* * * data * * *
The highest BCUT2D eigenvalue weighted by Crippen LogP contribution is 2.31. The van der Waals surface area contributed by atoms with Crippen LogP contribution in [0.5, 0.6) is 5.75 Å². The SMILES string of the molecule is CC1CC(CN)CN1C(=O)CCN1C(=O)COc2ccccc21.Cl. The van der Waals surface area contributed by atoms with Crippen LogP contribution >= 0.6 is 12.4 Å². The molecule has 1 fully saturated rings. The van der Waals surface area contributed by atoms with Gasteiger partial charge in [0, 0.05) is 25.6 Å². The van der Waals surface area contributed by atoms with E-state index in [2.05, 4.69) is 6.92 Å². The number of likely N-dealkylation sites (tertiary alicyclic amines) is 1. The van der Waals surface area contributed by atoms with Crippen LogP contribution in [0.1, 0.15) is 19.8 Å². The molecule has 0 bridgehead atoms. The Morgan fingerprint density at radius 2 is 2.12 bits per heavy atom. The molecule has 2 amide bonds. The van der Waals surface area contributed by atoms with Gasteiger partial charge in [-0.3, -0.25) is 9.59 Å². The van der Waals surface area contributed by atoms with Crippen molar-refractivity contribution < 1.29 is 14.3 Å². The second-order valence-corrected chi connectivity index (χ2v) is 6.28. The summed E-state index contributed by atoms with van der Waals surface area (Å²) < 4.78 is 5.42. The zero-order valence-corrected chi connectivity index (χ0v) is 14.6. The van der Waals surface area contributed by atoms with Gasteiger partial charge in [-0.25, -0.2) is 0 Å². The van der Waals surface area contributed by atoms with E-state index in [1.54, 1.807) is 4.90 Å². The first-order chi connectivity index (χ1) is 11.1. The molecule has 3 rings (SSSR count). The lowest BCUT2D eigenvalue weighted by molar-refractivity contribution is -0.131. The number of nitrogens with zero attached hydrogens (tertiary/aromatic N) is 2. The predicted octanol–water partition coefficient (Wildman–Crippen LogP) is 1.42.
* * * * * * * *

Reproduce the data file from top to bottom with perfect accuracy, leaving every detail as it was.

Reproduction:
The highest BCUT2D eigenvalue weighted by Crippen LogP contribution is 2.31. The van der Waals surface area contributed by atoms with Crippen LogP contribution in [0.5, 0.6) is 5.75 Å². The SMILES string of the molecule is CC1CC(CN)CN1C(=O)CCN1C(=O)COc2ccccc21.Cl. The van der Waals surface area contributed by atoms with Crippen LogP contribution >= 0.6 is 12.4 Å². The molecule has 1 fully saturated rings. The van der Waals surface area contributed by atoms with Gasteiger partial charge in [0, 0.05) is 25.6 Å². The van der Waals surface area contributed by atoms with E-state index in [2.05, 4.69) is 6.92 Å². The number of likely N-dealkylation sites (tertiary alicyclic amines) is 1. The van der Waals surface area contributed by atoms with Crippen LogP contribution in [0.1, 0.15) is 19.8 Å². The molecule has 0 bridgehead atoms. The Morgan fingerprint density at radius 2 is 2.12 bits per heavy atom. The molecule has 2 amide bonds. The van der Waals surface area contributed by atoms with Gasteiger partial charge in [-0.3, -0.25) is 9.59 Å². The van der Waals surface area contributed by atoms with Crippen molar-refractivity contribution < 1.29 is 14.3 Å². The second-order valence-corrected chi connectivity index (χ2v) is 6.28. The summed E-state index contributed by atoms with van der Waals surface area (Å²) < 4.78 is 5.42. The zero-order valence-corrected chi connectivity index (χ0v) is 14.6. The van der Waals surface area contributed by atoms with Gasteiger partial charge in [-0.25, -0.2) is 0 Å². The van der Waals surface area contributed by atoms with E-state index in [1.54, 1.807) is 4.90 Å². The first-order chi connectivity index (χ1) is 11.1. The molecule has 3 rings (SSSR count). The lowest BCUT2D eigenvalue weighted by molar-refractivity contribution is -0.131. The number of nitrogens with zero attached hydrogens (tertiary/aromatic N) is 2. The predicted octanol–water partition coefficient (Wildman–Crippen LogP) is 1.42.